In 2018, Romania’s GDP per capita will exceed 10,000 USD for the first time ever, marking Romania’s emergence as a medium-income economy. If we look at the raw data in terms of real income, Romanians now have twice the disposable income they had in 2000, when their country was invited to join the European Union (EU).
Taking into consideration the fact that Romania’s membership of the EU is a very popular debate in the last period in our country, the Euro-pessimists have to know a fact that has been shown by figures: that in all these years in the European Union, Romania has collected European funds amounting to more than 45 billion of euro and contributed only 15 billion.
So, regardless of our governments and despite the slow start, we are a net beneficiary since joining the EU, with a total profit of 30 billion euros. However, if we exclude direct area payments transferred from the European Agricultural Guarantee Fund (EAGF), we see that we received subsidies of 7.6 billion, so we have a net profit of 22 billion in 11 years, an insufficient amount for Romania’s development needs.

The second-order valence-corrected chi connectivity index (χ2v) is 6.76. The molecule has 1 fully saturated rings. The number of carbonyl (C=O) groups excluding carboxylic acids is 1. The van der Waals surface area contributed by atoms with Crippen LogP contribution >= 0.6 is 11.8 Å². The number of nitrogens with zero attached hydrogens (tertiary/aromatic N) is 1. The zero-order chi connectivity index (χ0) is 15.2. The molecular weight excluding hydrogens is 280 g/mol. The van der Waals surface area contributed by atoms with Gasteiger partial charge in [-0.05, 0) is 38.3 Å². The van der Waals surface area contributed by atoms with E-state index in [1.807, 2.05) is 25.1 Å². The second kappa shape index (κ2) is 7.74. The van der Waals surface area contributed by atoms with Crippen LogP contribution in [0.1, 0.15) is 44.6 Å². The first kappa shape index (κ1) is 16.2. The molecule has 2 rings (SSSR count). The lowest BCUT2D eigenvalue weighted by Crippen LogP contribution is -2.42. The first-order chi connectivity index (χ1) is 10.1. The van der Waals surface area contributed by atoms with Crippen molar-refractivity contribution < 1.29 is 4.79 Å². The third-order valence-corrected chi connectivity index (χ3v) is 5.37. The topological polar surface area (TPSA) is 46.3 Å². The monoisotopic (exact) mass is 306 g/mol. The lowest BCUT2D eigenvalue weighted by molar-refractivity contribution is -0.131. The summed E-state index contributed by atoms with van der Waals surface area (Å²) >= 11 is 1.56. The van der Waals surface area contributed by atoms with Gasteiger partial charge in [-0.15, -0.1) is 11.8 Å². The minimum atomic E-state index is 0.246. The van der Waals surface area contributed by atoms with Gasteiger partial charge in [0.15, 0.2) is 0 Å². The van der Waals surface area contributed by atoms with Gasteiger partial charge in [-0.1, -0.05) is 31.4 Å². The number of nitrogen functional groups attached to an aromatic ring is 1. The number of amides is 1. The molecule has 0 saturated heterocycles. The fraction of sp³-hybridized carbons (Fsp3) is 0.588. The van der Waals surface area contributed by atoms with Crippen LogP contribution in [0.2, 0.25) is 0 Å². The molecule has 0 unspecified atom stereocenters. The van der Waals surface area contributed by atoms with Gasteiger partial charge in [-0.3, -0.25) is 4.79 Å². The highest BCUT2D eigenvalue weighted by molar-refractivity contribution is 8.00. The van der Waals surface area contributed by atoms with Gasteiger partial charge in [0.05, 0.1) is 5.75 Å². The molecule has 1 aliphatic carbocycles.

LET’S NOT FORGET: ROMANIA IS A NET BENEFICIARY OF EU MEMBERSHIP
However, in the context of Brexit, the amounts due to the EU budget will increase and Member States with net contributions will set future budget allocations based on individual performance and respect for the rule of law principles – a scenario that seems less favorable to Romania taking into account its current performance.
Despite the change in income in the last two decades, and despite all the broader social, institutional and economic changes EU membership has brought, Romania failed to overcome its striking development gaps, and prosperity is still far away.